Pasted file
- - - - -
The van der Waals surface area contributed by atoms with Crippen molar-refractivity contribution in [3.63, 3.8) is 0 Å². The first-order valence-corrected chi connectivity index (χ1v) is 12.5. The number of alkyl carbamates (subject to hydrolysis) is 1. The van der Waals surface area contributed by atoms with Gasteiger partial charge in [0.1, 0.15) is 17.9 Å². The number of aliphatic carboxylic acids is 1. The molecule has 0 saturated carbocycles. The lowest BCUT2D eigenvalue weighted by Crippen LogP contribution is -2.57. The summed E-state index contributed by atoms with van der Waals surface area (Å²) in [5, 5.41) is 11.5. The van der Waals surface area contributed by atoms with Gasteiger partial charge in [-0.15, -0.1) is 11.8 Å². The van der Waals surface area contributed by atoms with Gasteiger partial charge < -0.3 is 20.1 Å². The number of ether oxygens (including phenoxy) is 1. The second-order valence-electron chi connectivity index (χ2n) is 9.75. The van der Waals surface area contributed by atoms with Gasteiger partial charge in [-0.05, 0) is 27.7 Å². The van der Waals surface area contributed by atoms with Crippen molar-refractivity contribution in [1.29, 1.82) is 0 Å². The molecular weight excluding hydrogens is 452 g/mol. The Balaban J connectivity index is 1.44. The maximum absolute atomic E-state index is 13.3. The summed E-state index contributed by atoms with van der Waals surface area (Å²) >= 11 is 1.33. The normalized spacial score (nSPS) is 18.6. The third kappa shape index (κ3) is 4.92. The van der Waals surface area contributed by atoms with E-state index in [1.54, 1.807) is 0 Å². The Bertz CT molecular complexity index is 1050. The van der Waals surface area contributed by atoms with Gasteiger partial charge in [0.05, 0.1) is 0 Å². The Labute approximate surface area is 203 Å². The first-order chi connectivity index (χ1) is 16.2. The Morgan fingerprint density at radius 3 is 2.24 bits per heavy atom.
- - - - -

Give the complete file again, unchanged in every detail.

The van der Waals surface area contributed by atoms with Crippen molar-refractivity contribution in [3.63, 3.8) is 0 Å². The first-order valence-corrected chi connectivity index (χ1v) is 12.5. The number of alkyl carbamates (subject to hydrolysis) is 1. The van der Waals surface area contributed by atoms with Gasteiger partial charge in [0.1, 0.15) is 17.9 Å². The number of aliphatic carboxylic acids is 1. The molecule has 0 saturated carbocycles. The lowest BCUT2D eigenvalue weighted by Crippen LogP contribution is -2.57. The summed E-state index contributed by atoms with van der Waals surface area (Å²) in [5, 5.41) is 11.5. The van der Waals surface area contributed by atoms with Gasteiger partial charge in [-0.15, -0.1) is 11.8 Å². The van der Waals surface area contributed by atoms with Gasteiger partial charge < -0.3 is 20.1 Å². The number of ether oxygens (including phenoxy) is 1. The second-order valence-electron chi connectivity index (χ2n) is 9.75. The van der Waals surface area contributed by atoms with Gasteiger partial charge in [-0.05, 0) is 27.7 Å². The van der Waals surface area contributed by atoms with Crippen molar-refractivity contribution in [1.29, 1.82) is 0 Å². The molecular weight excluding hydrogens is 452 g/mol. The Balaban J connectivity index is 1.44. The maximum absolute atomic E-state index is 13.3. The summed E-state index contributed by atoms with van der Waals surface area (Å²) >= 11 is 1.33. The normalized spacial score (nSPS) is 18.6. The third kappa shape index (κ3) is 4.92. The van der Waals surface area contributed by atoms with E-state index in [1.54, 1.807) is 0 Å². The Bertz CT molecular complexity index is 1050. The van der Waals surface area contributed by atoms with Gasteiger partial charge in [0.05, 0.1) is 0 Å². The Labute approximate surface area is 203 Å². The first-order chi connectivity index (χ1) is 16.2. The Morgan fingerprint density at radius 3 is 2.24 bits per heavy atom.